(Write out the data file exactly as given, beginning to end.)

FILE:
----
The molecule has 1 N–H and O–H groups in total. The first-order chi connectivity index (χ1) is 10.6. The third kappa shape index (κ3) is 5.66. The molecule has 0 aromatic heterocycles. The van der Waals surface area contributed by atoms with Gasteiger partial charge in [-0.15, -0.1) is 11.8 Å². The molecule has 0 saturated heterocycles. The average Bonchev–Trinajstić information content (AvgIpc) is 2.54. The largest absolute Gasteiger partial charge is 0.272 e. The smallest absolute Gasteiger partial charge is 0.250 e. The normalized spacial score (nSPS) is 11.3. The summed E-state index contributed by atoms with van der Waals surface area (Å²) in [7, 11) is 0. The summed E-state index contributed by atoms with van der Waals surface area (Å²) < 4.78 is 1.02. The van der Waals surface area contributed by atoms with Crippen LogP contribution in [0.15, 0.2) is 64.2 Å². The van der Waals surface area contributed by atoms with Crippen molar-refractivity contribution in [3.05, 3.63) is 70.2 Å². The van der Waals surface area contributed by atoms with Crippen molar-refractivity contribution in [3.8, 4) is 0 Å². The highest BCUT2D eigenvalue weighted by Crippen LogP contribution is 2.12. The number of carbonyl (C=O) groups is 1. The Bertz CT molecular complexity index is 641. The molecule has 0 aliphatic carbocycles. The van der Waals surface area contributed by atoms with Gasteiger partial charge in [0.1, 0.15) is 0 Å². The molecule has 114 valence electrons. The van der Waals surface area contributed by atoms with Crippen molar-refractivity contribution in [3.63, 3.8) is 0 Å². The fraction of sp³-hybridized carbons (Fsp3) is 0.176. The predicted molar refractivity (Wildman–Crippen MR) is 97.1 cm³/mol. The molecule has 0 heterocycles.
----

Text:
The molecule has 1 N–H and O–H groups in total. The first-order chi connectivity index (χ1) is 10.6. The third kappa shape index (κ3) is 5.66. The molecule has 0 aromatic heterocycles. The van der Waals surface area contributed by atoms with Gasteiger partial charge in [-0.15, -0.1) is 11.8 Å². The molecule has 0 saturated heterocycles. The average Bonchev–Trinajstić information content (AvgIpc) is 2.54. The largest absolute Gasteiger partial charge is 0.272 e. The smallest absolute Gasteiger partial charge is 0.250 e. The normalized spacial score (nSPS) is 11.3. The summed E-state index contributed by atoms with van der Waals surface area (Å²) in [7, 11) is 0. The summed E-state index contributed by atoms with van der Waals surface area (Å²) < 4.78 is 1.02. The van der Waals surface area contributed by atoms with Crippen LogP contribution in [0.15, 0.2) is 64.2 Å². The van der Waals surface area contributed by atoms with Crippen molar-refractivity contribution in [3.05, 3.63) is 70.2 Å². The van der Waals surface area contributed by atoms with Crippen molar-refractivity contribution in [3.8, 4) is 0 Å². The highest BCUT2D eigenvalue weighted by Crippen LogP contribution is 2.12. The number of carbonyl (C=O) groups is 1. The Bertz CT molecular complexity index is 641. The molecule has 0 aliphatic carbocycles. The van der Waals surface area contributed by atoms with Gasteiger partial charge in [0.1, 0.15) is 0 Å². The molecule has 114 valence electrons. The van der Waals surface area contributed by atoms with Crippen molar-refractivity contribution in [3.63, 3.8) is 0 Å². The fraction of sp³-hybridized carbons (Fsp3) is 0.176. The predicted molar refractivity (Wildman–Crippen MR) is 97.1 cm³/mol. The molecule has 0 heterocycles.